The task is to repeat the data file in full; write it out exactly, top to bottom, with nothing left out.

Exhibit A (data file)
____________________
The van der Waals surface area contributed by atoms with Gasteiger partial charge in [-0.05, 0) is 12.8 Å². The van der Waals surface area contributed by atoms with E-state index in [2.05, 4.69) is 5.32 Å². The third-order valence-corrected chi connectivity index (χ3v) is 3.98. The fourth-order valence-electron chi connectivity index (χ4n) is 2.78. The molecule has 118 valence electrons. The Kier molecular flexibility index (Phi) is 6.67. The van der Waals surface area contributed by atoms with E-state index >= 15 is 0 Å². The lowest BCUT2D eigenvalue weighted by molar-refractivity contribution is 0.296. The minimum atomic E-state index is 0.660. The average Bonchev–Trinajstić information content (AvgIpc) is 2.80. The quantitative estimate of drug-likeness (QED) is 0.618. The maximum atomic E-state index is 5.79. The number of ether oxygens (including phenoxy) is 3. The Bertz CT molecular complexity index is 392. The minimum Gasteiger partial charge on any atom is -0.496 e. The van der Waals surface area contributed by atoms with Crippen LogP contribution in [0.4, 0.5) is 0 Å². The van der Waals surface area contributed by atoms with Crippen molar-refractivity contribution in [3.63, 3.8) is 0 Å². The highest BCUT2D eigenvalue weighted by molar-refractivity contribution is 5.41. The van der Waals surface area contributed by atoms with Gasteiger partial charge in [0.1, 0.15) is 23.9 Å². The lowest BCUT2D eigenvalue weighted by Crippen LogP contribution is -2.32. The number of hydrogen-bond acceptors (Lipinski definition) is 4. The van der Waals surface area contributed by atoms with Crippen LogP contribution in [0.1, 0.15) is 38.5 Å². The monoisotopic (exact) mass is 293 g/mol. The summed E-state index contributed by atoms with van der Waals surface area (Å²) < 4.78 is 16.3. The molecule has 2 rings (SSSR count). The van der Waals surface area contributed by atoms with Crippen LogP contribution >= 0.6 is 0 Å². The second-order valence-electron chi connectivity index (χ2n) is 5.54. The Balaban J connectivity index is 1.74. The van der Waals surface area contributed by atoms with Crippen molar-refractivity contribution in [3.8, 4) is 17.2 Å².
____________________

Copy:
The van der Waals surface area contributed by atoms with Gasteiger partial charge in [-0.05, 0) is 12.8 Å². The van der Waals surface area contributed by atoms with E-state index in [2.05, 4.69) is 5.32 Å². The third-order valence-corrected chi connectivity index (χ3v) is 3.98. The fourth-order valence-electron chi connectivity index (χ4n) is 2.78. The molecule has 118 valence electrons. The Kier molecular flexibility index (Phi) is 6.67. The van der Waals surface area contributed by atoms with E-state index >= 15 is 0 Å². The lowest BCUT2D eigenvalue weighted by molar-refractivity contribution is 0.296. The minimum atomic E-state index is 0.660. The average Bonchev–Trinajstić information content (AvgIpc) is 2.80. The quantitative estimate of drug-likeness (QED) is 0.618. The maximum atomic E-state index is 5.79. The number of ether oxygens (including phenoxy) is 3. The Bertz CT molecular complexity index is 392. The minimum Gasteiger partial charge on any atom is -0.496 e. The van der Waals surface area contributed by atoms with Crippen LogP contribution in [0.4, 0.5) is 0 Å². The van der Waals surface area contributed by atoms with Crippen molar-refractivity contribution in [3.63, 3.8) is 0 Å². The highest BCUT2D eigenvalue weighted by molar-refractivity contribution is 5.41. The van der Waals surface area contributed by atoms with Gasteiger partial charge in [0.1, 0.15) is 23.9 Å². The lowest BCUT2D eigenvalue weighted by Crippen LogP contribution is -2.32. The number of hydrogen-bond acceptors (Lipinski definition) is 4. The van der Waals surface area contributed by atoms with Crippen LogP contribution in [0.1, 0.15) is 38.5 Å². The monoisotopic (exact) mass is 293 g/mol. The summed E-state index contributed by atoms with van der Waals surface area (Å²) < 4.78 is 16.3. The molecule has 2 rings (SSSR count). The van der Waals surface area contributed by atoms with Crippen LogP contribution >= 0.6 is 0 Å². The second-order valence-electron chi connectivity index (χ2n) is 5.54. The Balaban J connectivity index is 1.74. The van der Waals surface area contributed by atoms with Crippen molar-refractivity contribution in [3.8, 4) is 17.2 Å².